A shed, about a hundred feet long and wide, made with metal siding and a peaked, green roof, was used to hold tools and cleaning supplies. Inside was a whelping room about 20 feet long and 10 feet wide, defined by wooden walls put up inside the shed. This room had 12 cages of treated wire. Each cage was about 16 inches tall and deep, and two feet long. The cages were stacked three high and placed directly against each other so that six were set in one unit, and another six set in one unit. All of the cages were placed against one wall of the room. The cages were about four inches above one other. The middle and bottom level cages had newspaper placed underneath the trays and on top of their wire ceilings (3.6(a)(2)(v)-Primary enclosures). All cages had “lix-it” style water containers hooked up to their wire walls and metal food containers on the wire flooring of the cages. The food containers were not placed so as to minimize contamination by excrete (3.9(b)- Feeding).
One cage housed a 6 pound Poodle who didn’t have six inches of head space from the top of its head to the top of its cage (3.6(c)(1)(iii)-Primary enclosures). A cage adjacent to this had two more Poodles (3.6(c)(1)(i)-Primary enclosures). Below these cages was a cage with another Poodle lacking six inches of space from the top of its head to the top of its cage (3.6(c)(1)(iii)Primary enclosures). This poodle shared a cage with two, six-week-old poodles, and a six-week-old French Bulldog (3.6(c)(1)(i)-Primary enclosures).
Another cage in this row housed three more Poodles (3.6(c)(1)(i)-Primary enclosures). Below these cages was a cage with yet another Poodle lacking six inches of space from the top of its head to the top of its cage (3.6(c)(1)(iii)-Primary enclosures) and two, five-week-old Poodle puppies (3.6(c)(1)(i)-Primary enclosures). Another cage in this row contained two Boxers lacking six inches of space from the tops of their heads to the top of their cage (3.6(c)(1)(iii)-Primary enclosures) (3.6(c)(1)(i)-Primary enclosures). In the other unit of cages, there were three six-week-old Poodle puppies huddled in the corner of a cage without their mother (2.40-Vet Care). Another cage had two French Bulldogs (3.6(c)(1)(i)-Primary enclosures). Below these two cages was a cage containing two more French Bulldogs (3.6(c)(1)(i)-Primary enclosures) and another cage with three French Bulldogs (3.6(c)(1)(i)-Primary enclosures).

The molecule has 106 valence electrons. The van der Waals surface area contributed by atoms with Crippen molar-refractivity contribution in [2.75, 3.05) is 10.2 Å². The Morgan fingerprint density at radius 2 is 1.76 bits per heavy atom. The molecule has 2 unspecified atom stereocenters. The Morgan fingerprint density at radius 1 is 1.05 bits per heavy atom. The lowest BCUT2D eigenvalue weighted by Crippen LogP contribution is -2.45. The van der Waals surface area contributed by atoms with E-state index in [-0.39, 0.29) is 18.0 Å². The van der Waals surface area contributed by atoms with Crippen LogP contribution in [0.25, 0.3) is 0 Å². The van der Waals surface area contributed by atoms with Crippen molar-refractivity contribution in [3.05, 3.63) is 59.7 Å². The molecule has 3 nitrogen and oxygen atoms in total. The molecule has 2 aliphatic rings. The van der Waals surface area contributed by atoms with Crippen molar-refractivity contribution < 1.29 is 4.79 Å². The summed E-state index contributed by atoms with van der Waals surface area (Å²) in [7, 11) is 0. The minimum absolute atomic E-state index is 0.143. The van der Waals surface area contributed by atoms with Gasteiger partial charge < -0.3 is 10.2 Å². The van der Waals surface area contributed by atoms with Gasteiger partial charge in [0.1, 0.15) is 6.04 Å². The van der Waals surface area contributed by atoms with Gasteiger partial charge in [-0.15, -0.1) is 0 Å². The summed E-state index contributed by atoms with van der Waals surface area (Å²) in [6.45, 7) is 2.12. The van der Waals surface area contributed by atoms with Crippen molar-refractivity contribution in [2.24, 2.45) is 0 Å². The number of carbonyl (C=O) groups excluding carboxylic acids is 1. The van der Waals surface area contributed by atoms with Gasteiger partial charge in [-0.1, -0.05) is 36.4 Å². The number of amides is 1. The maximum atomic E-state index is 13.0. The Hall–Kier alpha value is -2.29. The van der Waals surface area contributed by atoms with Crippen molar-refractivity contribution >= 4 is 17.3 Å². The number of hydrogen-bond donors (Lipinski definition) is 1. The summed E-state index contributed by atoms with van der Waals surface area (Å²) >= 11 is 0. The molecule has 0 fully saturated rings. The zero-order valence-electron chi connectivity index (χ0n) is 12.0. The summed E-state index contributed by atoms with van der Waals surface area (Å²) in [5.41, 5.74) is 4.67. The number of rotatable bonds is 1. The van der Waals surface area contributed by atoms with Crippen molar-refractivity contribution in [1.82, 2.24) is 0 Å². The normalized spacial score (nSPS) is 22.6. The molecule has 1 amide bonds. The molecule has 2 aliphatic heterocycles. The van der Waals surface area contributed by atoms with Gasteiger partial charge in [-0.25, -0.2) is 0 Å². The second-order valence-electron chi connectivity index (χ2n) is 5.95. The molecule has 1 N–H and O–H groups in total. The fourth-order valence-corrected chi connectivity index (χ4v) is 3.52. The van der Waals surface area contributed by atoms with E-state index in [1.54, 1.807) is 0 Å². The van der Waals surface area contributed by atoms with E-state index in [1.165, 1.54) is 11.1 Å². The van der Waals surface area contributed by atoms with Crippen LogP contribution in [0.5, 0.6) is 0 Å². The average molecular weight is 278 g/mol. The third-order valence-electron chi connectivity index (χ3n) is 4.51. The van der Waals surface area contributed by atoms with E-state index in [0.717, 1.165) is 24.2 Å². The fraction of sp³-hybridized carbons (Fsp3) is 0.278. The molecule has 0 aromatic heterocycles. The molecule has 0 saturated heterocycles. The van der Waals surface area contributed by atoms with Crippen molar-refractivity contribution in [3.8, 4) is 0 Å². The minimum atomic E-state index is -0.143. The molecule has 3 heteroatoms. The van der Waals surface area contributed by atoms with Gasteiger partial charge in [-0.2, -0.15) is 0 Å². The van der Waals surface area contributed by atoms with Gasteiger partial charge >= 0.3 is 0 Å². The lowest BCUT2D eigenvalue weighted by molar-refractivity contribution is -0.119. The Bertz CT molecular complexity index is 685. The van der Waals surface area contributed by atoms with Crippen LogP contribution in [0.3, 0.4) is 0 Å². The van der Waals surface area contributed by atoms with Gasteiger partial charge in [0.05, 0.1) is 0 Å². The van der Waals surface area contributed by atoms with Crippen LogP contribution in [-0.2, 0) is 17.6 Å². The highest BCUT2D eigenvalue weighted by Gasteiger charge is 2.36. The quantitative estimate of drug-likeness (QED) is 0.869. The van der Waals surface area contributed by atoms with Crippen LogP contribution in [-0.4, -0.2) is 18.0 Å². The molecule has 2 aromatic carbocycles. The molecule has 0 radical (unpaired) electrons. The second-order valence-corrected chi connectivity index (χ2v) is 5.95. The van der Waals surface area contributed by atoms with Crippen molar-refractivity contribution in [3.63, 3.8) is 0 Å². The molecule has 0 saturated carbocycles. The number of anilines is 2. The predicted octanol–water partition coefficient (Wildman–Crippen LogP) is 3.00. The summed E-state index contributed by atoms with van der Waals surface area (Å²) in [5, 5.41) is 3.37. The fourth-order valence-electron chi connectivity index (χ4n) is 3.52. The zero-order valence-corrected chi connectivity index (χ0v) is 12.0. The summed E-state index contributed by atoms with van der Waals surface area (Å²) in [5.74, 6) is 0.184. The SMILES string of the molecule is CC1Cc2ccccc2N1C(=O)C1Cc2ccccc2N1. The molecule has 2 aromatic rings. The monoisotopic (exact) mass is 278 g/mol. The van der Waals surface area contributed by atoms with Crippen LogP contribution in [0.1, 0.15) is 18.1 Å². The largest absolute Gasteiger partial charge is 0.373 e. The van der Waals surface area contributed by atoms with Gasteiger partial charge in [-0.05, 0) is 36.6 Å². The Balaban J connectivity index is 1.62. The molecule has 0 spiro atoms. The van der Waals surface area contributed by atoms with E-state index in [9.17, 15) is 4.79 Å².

Ms. Morris continues to have numerous violations. The most obvious violations are lack of headroom and overcrowding. The most serious problem is the danger posed to the dogs by sharp exposed metal and wiring. It is incredible that Ben Flarlage failed to find a single non-compliant item during his inspections on 9/17/02, 1/30/02 and 8/29/01. Although we don’t have access to recent inspection reports, it is more than likely that his 2003 and 2004 inspection reports also do not list any violations.
Once we reached Galatia, Illinois, we stopped at a small gas station to buy a newspaper. I asked the woman behind the cash register if she knew where I could find a puppy. She quickly responded “Yes” and called Betty Morris to arrange for our visit. I asked this woman her name and she replied “Joyce – Joyce Patterson.” She said that she used to work for Ms. Morris and at one time had her own kennel, but had closed it and sold off her dogs. Willie, the Dachshund rescued from Lorton’s wore an ID tag with Joyce Patterson’s name and USDA number. Joyce gave us directions to Ms. Morris’ kennel. The directions she gave us were out of the way. We did not follow her directions, but went the quicker route.
We arrived at Ms. Morris’ place. When we pulled up her drive, we saw junky trailers (house), double-decked hutch style dog enclosures, and a small shack. The shack, Ms. Morris explained, was where she allowed visitors (perspective buyers) to look at puppies. She generally does not allow people back by her breeding dogs due to disease control.
At first, Ms. Morris was nowhere to be found. So, I snooped around and saw her quickly trying to spray feces from fecal trays before we were supposed to show up. She was using cold water out of a garden hose (3.11(b)(3)-Sanitization of primary enclosures). We introduced ourselves and she instructed us to wait for her back at the “shack” (the puppy visiting place) near the driveway. We attempted to linger near the dog enclosures, but she adamantly insisted that we do as she said.